Arriscraft Speaker Series: What is Solidarity? | Anti-Extractivism

Tuesday, February 9, 2021 6:30 pm - 8:00 pm EST (GMT -05:00)
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What is Solidarity?

Movements, research, and design for another world


Joan Kuyek, Mining Watch Co-founder, Ottawa
Martín Arboleda, Assistant Professor of Sociology, Universidad Diego Portales, Chile 
Mae Bowley, Executive Director, Re:Purpose Savannah

Moderated by Liga Brammanis (she/her) and Lucy Lin (she/her) MArch students; with Yi Ming Wu (she/her) undergraduate student and Jane Hutton (she/her), Assistant Professor.

Architects specify materials drawn from around the globe, without having a clear understanding of their ecological and social costs. Over the past five hundred years, capitalist economies have reorganized the world into territories of cheap and valuable nature and labour. These extractions of inexpensive materials from peripheral areas of the world-economy enables a process that constantly forces indigenous people from their lands, creating a surplus labour force, that can command little for their work. Over the last half century, extraction through mining and harvesting processes has rapidly accelerated, destroying existing ecologies while producing vast landscapes of dangerous waste. Southern Ontario is the financial capital of the Canadian extraction industries. The office buildings that rise in Toronto’s core reflect the deep holes that extraction companies have dug in countries around the world. Given their significant role in material flows, architects need to better understand the socio-ecological risks of their work. Speakers in this conversation will address the relationships between landscapes of extraction and consumption and ways that architects can reconsider the materials they use in building.

Joan Kuyek (she/her) is a community-focused mining analyst, community organizer and adult educator living in Ottawa.  She was the founding National Co-ordinator of MiningWatch Canada from 1999-2009. She is the author of Unearthing Justice: How to Protect your Community from the Mining Industry (fall 2019) and Community Organizing: A Holistic Approach (2011) and a number of other books and publications. Before moving to Ottawa, she was a community organizer and facilitator for almost 30 years in Sudbury and other parts of Canada.

Martín Arboleda is Assistant Professor of Sociology at the Universidad Diego Portales, Santiago de Chile. His research explores the role that primary commodity production performs in the political economy of global capitalism. His fields of interest include global political economy, critical social theory, and agrarian studies. He is the author of the book Planetary Mine: Territories of Extraction under Late Capitalism (Verso, 2020), as well as of a forthcoming book on radical economic planning, to be published in Spanish by Caja Negra Editora in Buenos Aires, Argentina. His articles on the political economy of extraction in Chile and Latin America have been published in scholarly journals such as Geoforum, Journal of Agrarian Change, Antipode, and Society & Space, as well as in non-academic outlets such as Jacobin Magazine, Jacobin América Latina, and Harvard Design Magazine. He is currently working on a long term research project on the political economy of the globalized agro-food system, as well as on the social and political history of agrarian planning in Latin America.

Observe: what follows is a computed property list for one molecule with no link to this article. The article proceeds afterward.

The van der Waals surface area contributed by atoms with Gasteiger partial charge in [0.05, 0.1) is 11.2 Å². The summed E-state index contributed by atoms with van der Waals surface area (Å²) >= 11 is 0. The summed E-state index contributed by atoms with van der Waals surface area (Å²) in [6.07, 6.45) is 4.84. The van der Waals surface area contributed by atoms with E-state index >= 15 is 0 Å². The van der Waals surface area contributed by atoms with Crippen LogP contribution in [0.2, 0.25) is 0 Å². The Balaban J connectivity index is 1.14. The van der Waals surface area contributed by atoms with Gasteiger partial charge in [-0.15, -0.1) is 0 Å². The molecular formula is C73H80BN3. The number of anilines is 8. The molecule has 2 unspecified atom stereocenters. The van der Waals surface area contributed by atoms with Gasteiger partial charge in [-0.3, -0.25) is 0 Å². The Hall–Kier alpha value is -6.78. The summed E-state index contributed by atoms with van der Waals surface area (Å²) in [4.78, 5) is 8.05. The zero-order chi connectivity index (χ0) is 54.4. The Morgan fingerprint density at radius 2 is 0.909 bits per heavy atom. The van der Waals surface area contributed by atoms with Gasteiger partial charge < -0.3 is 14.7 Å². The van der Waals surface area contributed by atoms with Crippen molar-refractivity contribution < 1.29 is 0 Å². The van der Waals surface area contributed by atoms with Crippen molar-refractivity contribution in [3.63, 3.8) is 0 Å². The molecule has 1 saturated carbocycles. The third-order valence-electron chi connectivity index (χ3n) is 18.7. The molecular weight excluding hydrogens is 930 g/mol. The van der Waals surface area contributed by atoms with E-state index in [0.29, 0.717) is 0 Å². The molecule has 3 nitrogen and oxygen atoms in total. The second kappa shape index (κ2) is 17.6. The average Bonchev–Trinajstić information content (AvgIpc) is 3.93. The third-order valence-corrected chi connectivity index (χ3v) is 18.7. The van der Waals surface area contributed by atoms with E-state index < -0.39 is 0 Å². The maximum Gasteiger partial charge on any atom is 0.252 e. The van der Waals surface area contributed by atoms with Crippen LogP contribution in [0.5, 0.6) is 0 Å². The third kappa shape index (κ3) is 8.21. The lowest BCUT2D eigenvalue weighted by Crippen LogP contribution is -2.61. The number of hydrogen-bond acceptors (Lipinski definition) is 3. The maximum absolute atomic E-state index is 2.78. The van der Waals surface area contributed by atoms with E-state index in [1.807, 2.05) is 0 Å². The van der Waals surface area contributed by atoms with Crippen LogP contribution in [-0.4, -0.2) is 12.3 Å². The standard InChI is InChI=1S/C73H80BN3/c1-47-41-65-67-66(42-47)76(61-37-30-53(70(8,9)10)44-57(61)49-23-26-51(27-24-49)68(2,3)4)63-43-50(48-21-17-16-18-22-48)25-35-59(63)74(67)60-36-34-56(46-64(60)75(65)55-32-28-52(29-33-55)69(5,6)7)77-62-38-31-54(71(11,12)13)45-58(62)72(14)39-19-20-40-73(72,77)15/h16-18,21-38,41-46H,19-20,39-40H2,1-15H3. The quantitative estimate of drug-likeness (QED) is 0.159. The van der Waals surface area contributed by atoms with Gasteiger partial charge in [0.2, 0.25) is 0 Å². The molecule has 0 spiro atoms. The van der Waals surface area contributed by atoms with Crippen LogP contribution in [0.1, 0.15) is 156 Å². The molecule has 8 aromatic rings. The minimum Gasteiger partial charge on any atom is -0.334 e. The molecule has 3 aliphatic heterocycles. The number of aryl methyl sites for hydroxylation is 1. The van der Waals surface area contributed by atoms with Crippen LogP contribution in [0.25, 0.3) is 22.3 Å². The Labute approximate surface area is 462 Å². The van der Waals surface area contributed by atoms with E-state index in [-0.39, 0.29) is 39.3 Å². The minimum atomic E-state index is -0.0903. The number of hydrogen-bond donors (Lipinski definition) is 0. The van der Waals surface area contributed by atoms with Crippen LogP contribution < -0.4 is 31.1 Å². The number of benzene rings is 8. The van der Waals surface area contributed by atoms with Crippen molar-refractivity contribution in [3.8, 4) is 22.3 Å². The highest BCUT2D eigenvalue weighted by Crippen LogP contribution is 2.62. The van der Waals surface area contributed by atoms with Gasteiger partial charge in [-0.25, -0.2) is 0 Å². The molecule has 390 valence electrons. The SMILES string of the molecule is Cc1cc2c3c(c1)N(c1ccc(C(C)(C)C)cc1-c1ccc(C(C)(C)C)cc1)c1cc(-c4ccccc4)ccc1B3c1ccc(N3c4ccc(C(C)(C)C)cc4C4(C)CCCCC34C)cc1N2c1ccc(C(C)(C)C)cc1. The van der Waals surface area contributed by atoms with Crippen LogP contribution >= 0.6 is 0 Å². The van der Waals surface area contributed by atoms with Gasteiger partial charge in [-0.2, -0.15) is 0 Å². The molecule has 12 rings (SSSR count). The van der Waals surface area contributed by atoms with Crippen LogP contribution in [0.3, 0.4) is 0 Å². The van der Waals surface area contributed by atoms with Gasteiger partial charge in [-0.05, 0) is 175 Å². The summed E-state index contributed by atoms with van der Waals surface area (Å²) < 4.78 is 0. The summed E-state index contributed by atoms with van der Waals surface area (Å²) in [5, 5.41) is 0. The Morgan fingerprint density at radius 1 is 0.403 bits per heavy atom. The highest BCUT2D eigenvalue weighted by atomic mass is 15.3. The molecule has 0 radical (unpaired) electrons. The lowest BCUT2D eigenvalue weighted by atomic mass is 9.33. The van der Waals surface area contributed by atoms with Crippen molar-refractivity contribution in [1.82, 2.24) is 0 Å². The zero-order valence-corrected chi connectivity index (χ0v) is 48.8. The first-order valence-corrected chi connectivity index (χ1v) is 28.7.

Mae Bowley (she/her) is the Executive Director of Re:Purpose Savannah, a non-profit that seeks to have a positive impact on our local and global environment by reducing the harmful effects of demolition on the health of our neighborhoods and by diverting large quantities of "waste" from the landfill, transforming it into community resources. Re:Purpose Savannah pays special attention to historic materials, particularly "old-growth" lumber that can be found in historic structures. Mae holds a Bachelor of Art in Graphic Design and a Bachelor of Art in Classical Archaeology from Florida State University. She holds a Master of Art in Art Education from the School of the Art Institute of Chicago. She is currently earning a certificate in Historic Preservation from Savannah Technical College. Her professional background includes creative director for a manufacturing firm, market manager for an urban farm, and principal in her own marketing consultancy for creative startups, Bowley Creative. 

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